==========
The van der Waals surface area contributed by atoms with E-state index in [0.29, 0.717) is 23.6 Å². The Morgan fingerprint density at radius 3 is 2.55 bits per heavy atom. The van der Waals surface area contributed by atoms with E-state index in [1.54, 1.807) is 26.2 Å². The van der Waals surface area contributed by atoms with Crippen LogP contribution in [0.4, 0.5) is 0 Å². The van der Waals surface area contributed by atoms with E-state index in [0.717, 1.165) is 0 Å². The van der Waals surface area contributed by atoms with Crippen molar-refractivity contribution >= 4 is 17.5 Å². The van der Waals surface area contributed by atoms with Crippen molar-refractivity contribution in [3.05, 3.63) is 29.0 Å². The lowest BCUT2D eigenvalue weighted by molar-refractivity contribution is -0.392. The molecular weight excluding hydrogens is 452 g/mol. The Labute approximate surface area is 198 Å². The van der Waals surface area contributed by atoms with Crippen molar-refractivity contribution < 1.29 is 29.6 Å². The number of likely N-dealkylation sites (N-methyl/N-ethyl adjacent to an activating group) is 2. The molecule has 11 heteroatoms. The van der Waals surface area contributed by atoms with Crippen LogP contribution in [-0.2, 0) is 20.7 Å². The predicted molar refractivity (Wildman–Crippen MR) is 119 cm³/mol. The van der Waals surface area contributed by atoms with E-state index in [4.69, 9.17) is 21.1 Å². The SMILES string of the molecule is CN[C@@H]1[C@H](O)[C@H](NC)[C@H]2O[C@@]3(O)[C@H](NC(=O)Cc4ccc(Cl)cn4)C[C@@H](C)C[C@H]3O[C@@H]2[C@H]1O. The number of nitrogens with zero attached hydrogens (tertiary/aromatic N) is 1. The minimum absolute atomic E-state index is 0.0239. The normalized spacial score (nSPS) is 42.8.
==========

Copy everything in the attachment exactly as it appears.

The van der Waals surface area contributed by atoms with E-state index in [0.29, 0.717) is 23.6 Å². The Morgan fingerprint density at radius 3 is 2.55 bits per heavy atom. The van der Waals surface area contributed by atoms with E-state index in [1.54, 1.807) is 26.2 Å². The van der Waals surface area contributed by atoms with Crippen LogP contribution in [0.4, 0.5) is 0 Å². The van der Waals surface area contributed by atoms with E-state index in [0.717, 1.165) is 0 Å². The van der Waals surface area contributed by atoms with Crippen molar-refractivity contribution >= 4 is 17.5 Å². The van der Waals surface area contributed by atoms with Crippen molar-refractivity contribution in [3.05, 3.63) is 29.0 Å². The lowest BCUT2D eigenvalue weighted by molar-refractivity contribution is -0.392. The molecular weight excluding hydrogens is 452 g/mol. The Labute approximate surface area is 198 Å². The van der Waals surface area contributed by atoms with Crippen molar-refractivity contribution < 1.29 is 29.6 Å². The number of likely N-dealkylation sites (N-methyl/N-ethyl adjacent to an activating group) is 2. The molecule has 11 heteroatoms. The van der Waals surface area contributed by atoms with Crippen LogP contribution in [-0.2, 0) is 20.7 Å². The predicted molar refractivity (Wildman–Crippen MR) is 119 cm³/mol. The van der Waals surface area contributed by atoms with E-state index in [4.69, 9.17) is 21.1 Å². The SMILES string of the molecule is CN[C@@H]1[C@H](O)[C@H](NC)[C@H]2O[C@@]3(O)[C@H](NC(=O)Cc4ccc(Cl)cn4)C[C@@H](C)C[C@H]3O[C@@H]2[C@H]1O. The number of nitrogens with zero attached hydrogens (tertiary/aromatic N) is 1. The minimum absolute atomic E-state index is 0.0239. The normalized spacial score (nSPS) is 42.8.